Viewing entries tagged
african-american book clubs

Comment

Fifty Shades of WHAT?!

50sojf

I do not recall what serendipitous happenstance or celestial alignment led me to LV Lewis, but all I can say is I'm glad it did. Before I continue, I must issue a bit of a disclaimer:

I'm a member of a small subset of earthlings who fall into the category of not liking the original bodies of work.

That said, back to LV. Just typing those two letters has me smiling and happy dancing in my chair while humming the chorus to Steve Wonder's "Jungle Fever" (I kid you not).

To rephrase a portion of my Amazon review: I'm hooked, I'm a fan, I'm all in! Chick had me at the Kente necktie featured on the cover and kept me with a female protagonist who is no slouch and despite the "ghetto" label in the series, she is anything but. Keisha is an intelligent, gifted sister who ventures into the music industry as co-owner with her college BFF, determined to succeed.

The man blessed to catch her eye and tug at her heart is an intriguing fellow, but not because of wealth or bewitchingly, mind-numbing good looks. Tristan brings to the table confidence that oozes from their initial run-in to her abrupt departure. He appears sure of himself and what he wants. Nothing deters him ... not even Keisha's initial reluctance to his offer. Also endearing are the strokes of vulnerability LV uses to paint Tristan. His is a heart carefully tucked away from himself and Keisha, although it becomes quite evident to the reader.

Both characters, it would seem, appear to hide from the truth of their emotions based on issues in their past. Interesting dynamics also arise in this D/s relationship between a caucasian man and an african-american woman. Just how will that work? I'll tell you this much, LV does not shy away from addressing the basics. Love that.

The chemistry between Keisha and Tristan is sizzling from the opening pages until the end. I shall refrain from going into any further detail. Read for yourself and enjoy.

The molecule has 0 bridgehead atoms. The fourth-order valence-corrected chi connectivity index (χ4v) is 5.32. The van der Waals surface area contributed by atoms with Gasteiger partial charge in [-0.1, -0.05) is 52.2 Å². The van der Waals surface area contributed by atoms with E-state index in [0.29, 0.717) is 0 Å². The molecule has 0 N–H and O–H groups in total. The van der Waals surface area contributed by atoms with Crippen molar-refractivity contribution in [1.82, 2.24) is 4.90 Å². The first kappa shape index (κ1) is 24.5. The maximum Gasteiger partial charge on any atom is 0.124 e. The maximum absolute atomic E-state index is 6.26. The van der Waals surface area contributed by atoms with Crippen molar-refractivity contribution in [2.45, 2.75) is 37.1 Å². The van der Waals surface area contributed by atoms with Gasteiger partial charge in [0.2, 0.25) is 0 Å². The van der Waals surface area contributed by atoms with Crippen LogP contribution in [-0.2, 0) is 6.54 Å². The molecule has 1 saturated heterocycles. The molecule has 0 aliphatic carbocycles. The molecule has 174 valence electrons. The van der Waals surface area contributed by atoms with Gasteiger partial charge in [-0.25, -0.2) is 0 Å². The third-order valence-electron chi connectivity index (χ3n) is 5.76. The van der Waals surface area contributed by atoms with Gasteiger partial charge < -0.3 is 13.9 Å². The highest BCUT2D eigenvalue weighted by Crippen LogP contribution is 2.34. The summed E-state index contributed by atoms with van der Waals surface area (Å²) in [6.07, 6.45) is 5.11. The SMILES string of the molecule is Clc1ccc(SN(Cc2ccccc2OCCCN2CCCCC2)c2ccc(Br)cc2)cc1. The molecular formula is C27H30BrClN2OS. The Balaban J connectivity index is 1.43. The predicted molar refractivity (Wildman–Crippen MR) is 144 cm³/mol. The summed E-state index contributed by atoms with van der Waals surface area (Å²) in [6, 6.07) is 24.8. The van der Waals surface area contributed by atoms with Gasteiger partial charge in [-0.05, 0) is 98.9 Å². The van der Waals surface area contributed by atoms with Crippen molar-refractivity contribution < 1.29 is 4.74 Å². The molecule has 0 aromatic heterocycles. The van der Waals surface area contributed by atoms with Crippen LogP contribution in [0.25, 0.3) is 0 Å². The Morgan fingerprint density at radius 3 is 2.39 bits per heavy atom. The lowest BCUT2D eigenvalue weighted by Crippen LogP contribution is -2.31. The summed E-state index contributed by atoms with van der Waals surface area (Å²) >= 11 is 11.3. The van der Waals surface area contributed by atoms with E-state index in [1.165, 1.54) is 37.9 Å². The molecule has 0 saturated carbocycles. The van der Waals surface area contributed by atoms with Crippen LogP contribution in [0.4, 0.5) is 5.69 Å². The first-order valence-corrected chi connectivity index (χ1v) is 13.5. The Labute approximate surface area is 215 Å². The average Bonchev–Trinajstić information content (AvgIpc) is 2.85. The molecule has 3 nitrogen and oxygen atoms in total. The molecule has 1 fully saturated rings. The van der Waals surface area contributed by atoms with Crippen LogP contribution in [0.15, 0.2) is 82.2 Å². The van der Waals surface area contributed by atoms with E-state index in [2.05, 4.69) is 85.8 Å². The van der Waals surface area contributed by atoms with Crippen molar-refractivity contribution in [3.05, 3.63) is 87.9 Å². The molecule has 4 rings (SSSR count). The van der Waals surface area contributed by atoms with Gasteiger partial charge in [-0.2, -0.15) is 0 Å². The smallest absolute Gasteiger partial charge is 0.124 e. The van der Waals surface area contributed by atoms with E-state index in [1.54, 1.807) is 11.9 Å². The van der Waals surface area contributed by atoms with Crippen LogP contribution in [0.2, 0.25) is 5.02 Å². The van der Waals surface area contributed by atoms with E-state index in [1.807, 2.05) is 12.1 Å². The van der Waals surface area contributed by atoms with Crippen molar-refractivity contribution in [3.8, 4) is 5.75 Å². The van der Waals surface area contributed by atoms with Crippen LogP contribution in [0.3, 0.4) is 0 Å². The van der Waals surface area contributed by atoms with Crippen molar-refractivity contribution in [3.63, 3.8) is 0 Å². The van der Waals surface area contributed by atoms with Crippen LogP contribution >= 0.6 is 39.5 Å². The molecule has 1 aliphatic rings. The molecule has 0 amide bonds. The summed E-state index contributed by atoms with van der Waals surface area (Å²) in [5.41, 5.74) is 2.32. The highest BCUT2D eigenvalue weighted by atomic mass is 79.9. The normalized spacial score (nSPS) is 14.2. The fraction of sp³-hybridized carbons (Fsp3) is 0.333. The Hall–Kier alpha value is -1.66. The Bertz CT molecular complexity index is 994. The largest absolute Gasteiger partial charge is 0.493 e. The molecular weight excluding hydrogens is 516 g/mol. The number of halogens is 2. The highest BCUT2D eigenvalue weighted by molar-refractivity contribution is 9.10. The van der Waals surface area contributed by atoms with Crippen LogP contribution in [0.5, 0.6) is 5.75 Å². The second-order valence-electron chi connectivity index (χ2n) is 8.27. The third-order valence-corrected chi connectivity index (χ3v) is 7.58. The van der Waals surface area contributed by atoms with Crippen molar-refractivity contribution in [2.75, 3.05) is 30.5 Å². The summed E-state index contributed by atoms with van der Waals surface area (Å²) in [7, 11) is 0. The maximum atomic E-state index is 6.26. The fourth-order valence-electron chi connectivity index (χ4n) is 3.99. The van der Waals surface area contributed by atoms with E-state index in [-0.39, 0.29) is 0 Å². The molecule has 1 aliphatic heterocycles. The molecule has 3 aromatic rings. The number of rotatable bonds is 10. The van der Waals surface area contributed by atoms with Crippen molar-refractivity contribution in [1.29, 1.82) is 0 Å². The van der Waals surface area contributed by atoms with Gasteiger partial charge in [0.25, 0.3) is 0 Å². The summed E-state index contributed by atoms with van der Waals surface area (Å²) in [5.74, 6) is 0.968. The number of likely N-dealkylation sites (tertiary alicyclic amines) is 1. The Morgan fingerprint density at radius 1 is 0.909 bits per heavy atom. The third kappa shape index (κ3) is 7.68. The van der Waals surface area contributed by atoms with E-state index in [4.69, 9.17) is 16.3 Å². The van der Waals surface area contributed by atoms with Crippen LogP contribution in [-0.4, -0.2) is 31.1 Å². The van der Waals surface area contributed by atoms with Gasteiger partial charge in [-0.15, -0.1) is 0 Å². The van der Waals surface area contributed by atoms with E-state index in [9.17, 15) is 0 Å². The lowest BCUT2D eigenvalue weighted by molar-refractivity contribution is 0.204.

My recommendation:  Grab a copy today.

By the way, the story doesn't end there. Here's the cover for Exit Strategy, which is due to be released shortly. Can you say fiyah? Click on the sexy cover to visit LV's website and read the first two chapters of Exit Strategy.  

Comment

Comment

MR Interview with Jamie Fleming-Dixon of ForColoredGurls.com

Michelle was recently interviewed by Jamie Fleming-Dixon for ForColoredGurls.com to discuss her novels It's Simple and Never Said It Was Easy. ForColored Gurls.com was founded when Jamie noticed that mainstream magazines for teens and young adults did not feature and showcase enough positivity and/or substance in their messages nor did they include a significant representation of women of color. Only recently have these glaring disparities gotten mildly better. Jamie's immediate remedy to this issue was to create For Colored Gurls (a play on words from the 1975 stage play for colored girls who have considered suicide when the rainbow is enuf by Ntozake Shange).

Her website is about inspiring and empowering women to live their most fabulous lives now so it is fairly easy to see how Jamie and Michelle would have lots to discuss since they share a common passion to empower women of color regardless of age.

Click on the ForColoredGurls logo below to read Michelle's candid interview with Jamie.

Comment